..and, if there are only 35,000,000,000 barrels remaining which are being pumped at the rate of 5,000,000 per day then mathematically this represents 19 years until completely depleted. But we know that oil fields don't just go on producing at a constant rate until the final day and then run out. So you gotta ask your self how likely it is that they can continue producing at 5Mbd without the old girl getting tired.

Also, if KSA is supposed to have a 4Mbd 'cushion' which they can access in short order if the market needs you have to wonder how much of this cushion is supposed to come from Ghawar. To my mind KSA's numbers look surprisingly dodgy.

That would come out to a depletion rate of 5.2142857% according to my figures (leaving off the repeating 142857's after that).

I don't recall Cantrell's rate, but it is something near that as I recall, and may be higher.

At least this gives us a better handle on actual reserves that the Saudis expect to tap in to.


This is new:

The five discovery wells at Ghawar, have produced more than 350 million bpd and are still producing today at a combined rate of 6000 bpd, Turaiki said.

In my take on Saudi Aramco's spin on the Ghawar discovery wells, I had this table that I derived from their data:

and they also said this at the time:

Altogether, the Magnificent Five have produced nearly 350 million barrels of oil. There’s no telling how much more they will produce — as the end of their story is not yet in sight.

The sum of the rates in the far right column seem to add to 12700 bpd -- 6000 is quite a drop. Whatever.

But I actually do think that the CO2 injection thing is part research project and part enviro-propaganda (enviroganda?). The amount they are injecting isn't going to deliver that much oil. I think they are more just curious how much higher the recovery % can get for already depleted reservoir rock. They don't have enough CO2 available to do much to Ghawar. As for the propaganda part, they first announced this at an environmental conference. They're just trying to be good global citizens.

"We are not doing our pilot CO2 project because the field is depleting, water injection is enough," he added.

Of course it's depleting. All fields in production are depleting. I guess he meant declining.

Of course it's depleting. All fields in production are depleting. I guess he meant declining.

Of course the field is depleting as well as declining. They stated in 2006 that Ghawar had produced just under 50 percent of its reserves. Even if we believed that was all it had depleted, which I don't, it would still be well above 50 percent depleted today.

Saudi Arabia’s Strategic Energy Initiative: Safeguarding Against Supply Disruptions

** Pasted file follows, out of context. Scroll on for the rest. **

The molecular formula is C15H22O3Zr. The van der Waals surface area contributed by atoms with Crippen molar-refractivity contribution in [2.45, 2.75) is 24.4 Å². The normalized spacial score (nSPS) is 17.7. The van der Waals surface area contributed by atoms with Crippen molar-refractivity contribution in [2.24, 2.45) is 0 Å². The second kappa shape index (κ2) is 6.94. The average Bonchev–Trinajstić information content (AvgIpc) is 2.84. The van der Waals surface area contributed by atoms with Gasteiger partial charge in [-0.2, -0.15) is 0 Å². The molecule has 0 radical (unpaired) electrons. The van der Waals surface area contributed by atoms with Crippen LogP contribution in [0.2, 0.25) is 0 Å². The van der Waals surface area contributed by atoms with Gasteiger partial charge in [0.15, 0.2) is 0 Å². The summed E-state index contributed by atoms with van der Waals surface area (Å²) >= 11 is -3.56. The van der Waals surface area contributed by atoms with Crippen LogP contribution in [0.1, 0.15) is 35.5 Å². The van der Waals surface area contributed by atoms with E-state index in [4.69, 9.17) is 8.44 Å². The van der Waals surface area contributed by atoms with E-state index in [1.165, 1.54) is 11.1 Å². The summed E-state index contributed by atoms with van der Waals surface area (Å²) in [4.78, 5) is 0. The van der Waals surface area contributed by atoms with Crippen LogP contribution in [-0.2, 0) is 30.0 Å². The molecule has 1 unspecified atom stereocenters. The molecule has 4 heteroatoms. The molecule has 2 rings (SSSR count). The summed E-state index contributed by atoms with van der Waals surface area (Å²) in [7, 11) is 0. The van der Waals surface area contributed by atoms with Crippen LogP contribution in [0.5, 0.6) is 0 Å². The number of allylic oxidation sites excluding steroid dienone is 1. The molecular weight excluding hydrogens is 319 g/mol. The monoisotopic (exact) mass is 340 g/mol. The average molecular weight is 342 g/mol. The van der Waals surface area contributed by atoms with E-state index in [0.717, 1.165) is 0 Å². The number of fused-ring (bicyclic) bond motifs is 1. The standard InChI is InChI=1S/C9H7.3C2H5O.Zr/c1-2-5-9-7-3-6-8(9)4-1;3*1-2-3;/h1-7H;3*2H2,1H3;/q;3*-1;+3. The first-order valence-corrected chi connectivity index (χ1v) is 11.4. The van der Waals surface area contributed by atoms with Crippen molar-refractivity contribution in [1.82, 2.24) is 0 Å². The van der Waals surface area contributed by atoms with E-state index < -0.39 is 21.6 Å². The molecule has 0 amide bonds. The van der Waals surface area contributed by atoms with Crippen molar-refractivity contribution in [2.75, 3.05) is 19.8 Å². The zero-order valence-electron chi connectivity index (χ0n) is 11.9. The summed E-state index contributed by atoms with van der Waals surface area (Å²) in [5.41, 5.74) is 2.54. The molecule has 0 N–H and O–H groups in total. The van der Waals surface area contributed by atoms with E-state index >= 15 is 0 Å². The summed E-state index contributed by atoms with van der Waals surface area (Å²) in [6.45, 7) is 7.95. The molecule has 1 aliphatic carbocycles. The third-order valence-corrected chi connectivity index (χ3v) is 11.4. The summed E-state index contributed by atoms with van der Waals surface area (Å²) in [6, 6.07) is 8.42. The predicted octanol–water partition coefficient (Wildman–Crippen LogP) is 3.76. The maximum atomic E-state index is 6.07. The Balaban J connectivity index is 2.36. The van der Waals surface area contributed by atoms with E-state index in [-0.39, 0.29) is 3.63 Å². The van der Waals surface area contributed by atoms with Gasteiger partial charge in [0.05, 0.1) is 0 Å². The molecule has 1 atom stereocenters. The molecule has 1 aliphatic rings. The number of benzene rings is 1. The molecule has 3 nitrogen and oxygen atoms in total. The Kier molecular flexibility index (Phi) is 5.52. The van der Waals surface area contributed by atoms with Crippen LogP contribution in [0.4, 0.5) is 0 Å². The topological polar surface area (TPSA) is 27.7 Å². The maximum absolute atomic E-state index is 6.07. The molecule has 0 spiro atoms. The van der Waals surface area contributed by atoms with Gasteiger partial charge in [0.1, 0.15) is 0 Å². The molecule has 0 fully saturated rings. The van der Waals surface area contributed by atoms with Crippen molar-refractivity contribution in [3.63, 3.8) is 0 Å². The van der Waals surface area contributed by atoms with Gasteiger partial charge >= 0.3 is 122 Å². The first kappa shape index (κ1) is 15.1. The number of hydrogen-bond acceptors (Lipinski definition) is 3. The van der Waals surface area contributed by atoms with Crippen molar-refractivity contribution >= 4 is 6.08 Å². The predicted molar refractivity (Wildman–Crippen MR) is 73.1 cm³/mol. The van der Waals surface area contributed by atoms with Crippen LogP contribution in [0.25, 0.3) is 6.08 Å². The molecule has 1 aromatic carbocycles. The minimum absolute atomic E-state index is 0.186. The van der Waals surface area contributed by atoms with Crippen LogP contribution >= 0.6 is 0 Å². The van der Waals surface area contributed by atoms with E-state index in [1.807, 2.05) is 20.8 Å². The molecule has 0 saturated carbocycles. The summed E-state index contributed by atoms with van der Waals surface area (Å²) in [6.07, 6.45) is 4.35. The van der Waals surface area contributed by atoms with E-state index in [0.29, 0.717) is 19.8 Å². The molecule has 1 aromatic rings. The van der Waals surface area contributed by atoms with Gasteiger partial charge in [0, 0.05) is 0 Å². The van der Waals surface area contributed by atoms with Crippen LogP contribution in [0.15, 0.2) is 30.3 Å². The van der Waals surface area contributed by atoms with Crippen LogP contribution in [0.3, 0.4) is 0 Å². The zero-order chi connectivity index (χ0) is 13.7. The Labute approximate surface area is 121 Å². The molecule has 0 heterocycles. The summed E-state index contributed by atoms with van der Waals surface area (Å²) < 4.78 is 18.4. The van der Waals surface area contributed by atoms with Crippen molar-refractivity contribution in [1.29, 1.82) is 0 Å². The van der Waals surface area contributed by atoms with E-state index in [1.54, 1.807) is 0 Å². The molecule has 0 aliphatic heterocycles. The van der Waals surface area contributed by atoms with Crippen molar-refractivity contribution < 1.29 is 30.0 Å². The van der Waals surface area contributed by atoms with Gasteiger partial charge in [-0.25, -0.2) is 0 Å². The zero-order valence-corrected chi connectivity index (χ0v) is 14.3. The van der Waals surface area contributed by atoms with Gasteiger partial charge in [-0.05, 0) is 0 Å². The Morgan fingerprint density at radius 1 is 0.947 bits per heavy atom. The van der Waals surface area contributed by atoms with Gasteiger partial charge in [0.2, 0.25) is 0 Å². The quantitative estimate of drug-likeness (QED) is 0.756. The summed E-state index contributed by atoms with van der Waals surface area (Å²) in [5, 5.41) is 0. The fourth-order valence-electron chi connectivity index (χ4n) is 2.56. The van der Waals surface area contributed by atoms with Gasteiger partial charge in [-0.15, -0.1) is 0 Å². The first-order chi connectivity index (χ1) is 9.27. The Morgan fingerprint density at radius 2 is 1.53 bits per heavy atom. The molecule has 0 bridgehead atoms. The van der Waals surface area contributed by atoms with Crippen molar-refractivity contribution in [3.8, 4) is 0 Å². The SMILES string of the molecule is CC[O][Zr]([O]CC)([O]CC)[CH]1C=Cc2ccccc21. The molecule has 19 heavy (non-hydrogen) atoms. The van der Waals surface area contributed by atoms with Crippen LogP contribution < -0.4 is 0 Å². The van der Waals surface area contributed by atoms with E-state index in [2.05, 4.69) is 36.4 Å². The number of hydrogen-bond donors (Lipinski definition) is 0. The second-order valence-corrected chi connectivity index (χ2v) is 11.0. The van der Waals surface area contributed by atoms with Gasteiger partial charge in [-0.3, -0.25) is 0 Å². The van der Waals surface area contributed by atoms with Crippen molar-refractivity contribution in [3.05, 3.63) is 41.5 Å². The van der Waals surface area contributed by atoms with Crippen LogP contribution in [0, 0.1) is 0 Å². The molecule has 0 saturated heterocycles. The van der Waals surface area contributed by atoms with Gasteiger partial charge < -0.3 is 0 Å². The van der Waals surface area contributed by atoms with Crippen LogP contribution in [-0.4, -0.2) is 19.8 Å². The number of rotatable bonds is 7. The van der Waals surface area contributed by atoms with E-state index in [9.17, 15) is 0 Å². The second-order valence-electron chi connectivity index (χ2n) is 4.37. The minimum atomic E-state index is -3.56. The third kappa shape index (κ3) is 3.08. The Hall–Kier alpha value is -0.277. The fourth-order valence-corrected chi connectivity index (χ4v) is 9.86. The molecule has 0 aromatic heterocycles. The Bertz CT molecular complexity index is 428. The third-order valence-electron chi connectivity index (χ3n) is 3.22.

• Without “maintain potential” drilling to make up for production, Saudi oil fields would have a natural decline rate of a hypothetical 8%. As Saudi Aramco has an extensive drilling program with a budget running in the billions of dollars, this decline is mitigated to a number close to 2%.

• These depletion rates are well below industry averages, due primarily to enhanced recovery technologies and successful “maintain potential” drilling operations.

As you can see, they confuse depletion with decline here also. But anyway they admit that in 2006 they had a decline rate of over 2 percent, brought down from 8 percent with these new Horizontal MRC wells. But even these superstraws did not stop the decline, they only slowed it down and at the same time increasing the depleation rate.

Ron P.

"anyway they admit that in 2006 they had a decline rate of over 2 percent"

Yet in 2008,

As per the 'audit report' compiled by Fatih and his team, Ghawar produced 5.1 million bpd of crude oil in 2007, down from a peak of 5.5 million bpd in 1980 (when the field's capacity was fully utilized in response to the loss of Iranian production following the revolution.) and a recent peak of 5.3 million bpd in 1997. The observed post-peak decline rate is thus a mere 0.3 percent per year.


Yes, yes, I know.
Those are all lies.

Majorian, the link I posted, and quoted from was from Nawaf Obaid who was at that time Managing Director of the Saudi National Security Assessment Project, a government consultancy based in Riyadh. In other words from a Saudi Government Consultancy based in Riyhad. He is now a Saudi Strategic Affairs Adviser, based in Riyadh. Nawaf Obaid, Saudi Strategic Affairs Adviser

And no, I do not believe that this Saudi official was lying about their Ghawar decline rates. I cannot vouch for Fatih however. After all it was almost a year later, in 2009 when he started to come clean.

That being said however, I do believe Obaid was exaggerating as to the reserves of Ghawar. After all he is obliged to tow the official Saudi line as to proven reserves. But there are other Saudi sources for those decline rates.

Ravensworth, Saudi Arabia

One challenge for the Saudis in achieving this objective is that their existing fields sustain 5 percent-12 percent annual "decline rates," (according to Aramco Senior Vice President Abdullah Saif, as reported in Petroleum Intelligence Weekly and the International Oil Daily) meaning that the country needs around 500,000-1 million bbl/d in new capacity each year just to compensate.